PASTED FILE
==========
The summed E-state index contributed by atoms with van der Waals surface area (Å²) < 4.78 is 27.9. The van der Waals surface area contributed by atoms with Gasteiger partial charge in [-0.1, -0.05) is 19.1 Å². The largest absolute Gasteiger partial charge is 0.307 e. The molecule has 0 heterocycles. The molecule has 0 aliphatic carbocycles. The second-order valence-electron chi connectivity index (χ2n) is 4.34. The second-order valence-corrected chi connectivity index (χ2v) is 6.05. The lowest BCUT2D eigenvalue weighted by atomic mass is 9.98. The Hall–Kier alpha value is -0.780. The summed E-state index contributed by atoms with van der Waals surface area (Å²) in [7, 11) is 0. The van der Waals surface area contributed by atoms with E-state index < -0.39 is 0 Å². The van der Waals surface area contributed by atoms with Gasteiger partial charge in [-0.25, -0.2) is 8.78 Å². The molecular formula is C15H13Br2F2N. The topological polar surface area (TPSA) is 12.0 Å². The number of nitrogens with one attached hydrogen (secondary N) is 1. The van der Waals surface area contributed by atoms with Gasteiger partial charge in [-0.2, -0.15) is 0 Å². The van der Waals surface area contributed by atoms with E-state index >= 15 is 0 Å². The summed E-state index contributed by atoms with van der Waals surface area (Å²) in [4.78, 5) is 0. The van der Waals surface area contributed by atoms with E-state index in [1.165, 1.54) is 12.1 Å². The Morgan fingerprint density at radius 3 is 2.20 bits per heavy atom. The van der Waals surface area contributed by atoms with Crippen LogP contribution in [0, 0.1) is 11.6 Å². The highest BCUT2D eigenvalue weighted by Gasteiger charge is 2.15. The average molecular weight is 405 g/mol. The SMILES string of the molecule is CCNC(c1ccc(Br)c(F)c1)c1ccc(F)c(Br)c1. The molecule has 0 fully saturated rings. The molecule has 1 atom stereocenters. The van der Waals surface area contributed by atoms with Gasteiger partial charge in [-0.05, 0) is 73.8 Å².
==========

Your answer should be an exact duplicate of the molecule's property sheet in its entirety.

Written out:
The summed E-state index contributed by atoms with van der Waals surface area (Å²) < 4.78 is 27.9. The van der Waals surface area contributed by atoms with Gasteiger partial charge in [-0.1, -0.05) is 19.1 Å². The largest absolute Gasteiger partial charge is 0.307 e. The molecule has 0 heterocycles. The molecule has 0 aliphatic carbocycles. The second-order valence-electron chi connectivity index (χ2n) is 4.34. The second-order valence-corrected chi connectivity index (χ2v) is 6.05. The lowest BCUT2D eigenvalue weighted by atomic mass is 9.98. The Hall–Kier alpha value is -0.780. The summed E-state index contributed by atoms with van der Waals surface area (Å²) in [7, 11) is 0. The van der Waals surface area contributed by atoms with E-state index < -0.39 is 0 Å². The van der Waals surface area contributed by atoms with Gasteiger partial charge in [-0.25, -0.2) is 8.78 Å². The molecular formula is C15H13Br2F2N. The topological polar surface area (TPSA) is 12.0 Å². The number of nitrogens with one attached hydrogen (secondary N) is 1. The van der Waals surface area contributed by atoms with Gasteiger partial charge in [-0.2, -0.15) is 0 Å². The van der Waals surface area contributed by atoms with E-state index >= 15 is 0 Å². The summed E-state index contributed by atoms with van der Waals surface area (Å²) in [4.78, 5) is 0. The van der Waals surface area contributed by atoms with E-state index in [1.165, 1.54) is 12.1 Å². The Morgan fingerprint density at radius 3 is 2.20 bits per heavy atom. The van der Waals surface area contributed by atoms with Crippen LogP contribution in [0, 0.1) is 11.6 Å². The highest BCUT2D eigenvalue weighted by Gasteiger charge is 2.15. The average molecular weight is 405 g/mol. The SMILES string of the molecule is CCNC(c1ccc(Br)c(F)c1)c1ccc(F)c(Br)c1. The molecule has 0 fully saturated rings. The molecule has 1 atom stereocenters. The van der Waals surface area contributed by atoms with Gasteiger partial charge in [-0.05, 0) is 73.8 Å².